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Primary fibrosarcoma of maxilla in an 8-year-old child: A rare entity.

Swain N, Kumar SV, Dhariwal R, Routray S - J Oral Maxillofac Pathol (2013)

Bottom Line: This condition primarily affects long bones, and its occurrence in the cranium is rare (15%), with the mandible being the most commonly involved cranial site.Here a case of primary FS in anterior maxilla of an 8-year-old male child is reported.This article is presented to document the rarity of FSs in the jaws of children with review of literature.

View Article: PubMed Central - PubMed

Affiliation: Department of Oral Pathology, Mahatma Gandhi Mission Dental College and Hospital, Kamothe, Navi, Mumbai, Maharashtra, India.

ABSTRACT
Fibrosarcoma (FS) is a malignant mesenchymal neoplasm of the fibroblasts that is uncommon in the head and neck and constitutes less than 1% of malignancies and approximately 6% of the soft tissue sarcomas. FSs rarely occur before the third decade except infantile type. This condition primarily affects long bones, and its occurrence in the cranium is rare (15%), with the mandible being the most commonly involved cranial site. Here a case of primary FS in anterior maxilla of an 8-year-old male child is reported. This article is presented to document the rarity of FSs in the jaws of children with review of literature.

No MeSH data available.


Related in: MedlinePlus

Tumor cells showing intense immunoreactivity for vimentin (IHC stain, ×200)
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Figure 5: Tumor cells showing intense immunoreactivity for vimentin (IHC stain, ×200)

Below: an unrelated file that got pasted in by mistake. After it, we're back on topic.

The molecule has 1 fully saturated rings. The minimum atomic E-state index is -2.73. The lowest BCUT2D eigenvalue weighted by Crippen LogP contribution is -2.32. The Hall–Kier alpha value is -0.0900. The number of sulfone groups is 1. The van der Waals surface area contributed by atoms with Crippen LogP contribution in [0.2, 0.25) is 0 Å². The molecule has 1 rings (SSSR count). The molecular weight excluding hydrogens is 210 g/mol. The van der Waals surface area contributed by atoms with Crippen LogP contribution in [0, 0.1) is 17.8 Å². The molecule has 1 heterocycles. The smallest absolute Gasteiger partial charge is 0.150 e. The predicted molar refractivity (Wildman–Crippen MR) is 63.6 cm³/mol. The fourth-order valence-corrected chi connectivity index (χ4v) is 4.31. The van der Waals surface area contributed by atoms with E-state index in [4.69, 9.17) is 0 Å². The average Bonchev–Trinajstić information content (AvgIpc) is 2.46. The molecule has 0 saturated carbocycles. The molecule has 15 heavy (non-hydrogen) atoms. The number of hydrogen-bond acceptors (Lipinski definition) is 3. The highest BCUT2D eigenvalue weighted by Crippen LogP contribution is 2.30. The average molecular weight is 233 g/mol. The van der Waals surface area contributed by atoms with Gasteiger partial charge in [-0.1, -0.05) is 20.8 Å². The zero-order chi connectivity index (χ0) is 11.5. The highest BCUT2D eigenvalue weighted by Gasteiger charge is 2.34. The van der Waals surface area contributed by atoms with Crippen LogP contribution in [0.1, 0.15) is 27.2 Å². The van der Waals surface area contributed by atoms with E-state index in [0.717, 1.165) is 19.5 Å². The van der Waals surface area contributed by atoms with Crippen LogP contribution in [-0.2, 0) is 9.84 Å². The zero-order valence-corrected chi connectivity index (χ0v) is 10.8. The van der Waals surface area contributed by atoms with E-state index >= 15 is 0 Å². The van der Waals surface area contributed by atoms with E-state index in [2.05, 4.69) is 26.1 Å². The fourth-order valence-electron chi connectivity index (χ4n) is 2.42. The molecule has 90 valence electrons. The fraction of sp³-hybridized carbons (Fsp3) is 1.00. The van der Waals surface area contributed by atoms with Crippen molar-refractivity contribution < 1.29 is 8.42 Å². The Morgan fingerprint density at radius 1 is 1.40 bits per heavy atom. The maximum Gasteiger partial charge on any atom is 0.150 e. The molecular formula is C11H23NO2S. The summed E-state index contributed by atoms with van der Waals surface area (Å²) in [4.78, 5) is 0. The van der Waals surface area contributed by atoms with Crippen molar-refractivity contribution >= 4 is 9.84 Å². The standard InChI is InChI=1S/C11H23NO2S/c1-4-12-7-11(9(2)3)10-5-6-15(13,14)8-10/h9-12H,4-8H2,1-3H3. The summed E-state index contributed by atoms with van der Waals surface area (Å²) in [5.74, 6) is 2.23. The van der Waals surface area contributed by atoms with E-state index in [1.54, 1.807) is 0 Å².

Mentions: An 8-year-old male child reported with the complaint of fast growing swelling over middle of face. The patient did not give any history of systemic illness or trauma to the head and neck region. There was no significant contributing family history. He gave a history of painless but rapidly growing swelling in the anterior maxilla since 20 days, which attained to the present size of 7×10 cm. There was no associated history of difficulty in speech and mastication with incomplete closure of mouth. The patient had also given the history of previous incisional biopsy, which was conducted by a general physician with histopathological report of benign fibrous lesion. Intraorally, a globular sessile mass with an area of ulceration due to previous biopsy procedure was present in the anterior hard palate extending from 55 to 65 [Figure 1]. The buccal and palatal cortical plates were completely destroyed. Missing regional teeth was also noticed, which had the history of spontaneous exfoliation. The labial vestibule was completely obliterated. The orthopantomograph (OPG) revealed a purely radiolucent destructive lesion in the anterior maxilla [Figure 2]. A chest radiograph was advised to rule out the metastasis, which was found to be clear without any significant and relevant finding. With a clinical provisional diagnosis of bone malignancy, the intraoral mass was subjected to incisional biopsy. The Hematoxylin and Eosin (H and E) stained section showed nonencapsulated tumor tissue made up of highly cellular stroma arranged in interlacing fascicles [Figure 3]. The tumor tissue showed the presence of spindle-shaped cells with large nuclei and scanty cytoplasm. Mitotic figures (6-7/10 HPF) were observed [Figure 4]. In few areas, Herring bone pattern characteristic of FS was also noticed. Immunohistochemically, vimentin positive cells were abundant [Figure 5], whereas other immunomarkers like desmin, smooth muscle actin (SMA), S-100 were negative. A histopathological diagnosis of primary intraosseous FS (grade-II) was made. Patient had undergone surgical excision. The excisional biopsy was also consistent with the diagnosis of incisional biopsy. Finally the patient succumbed to the tumor within time period of 6 months of diagnosis.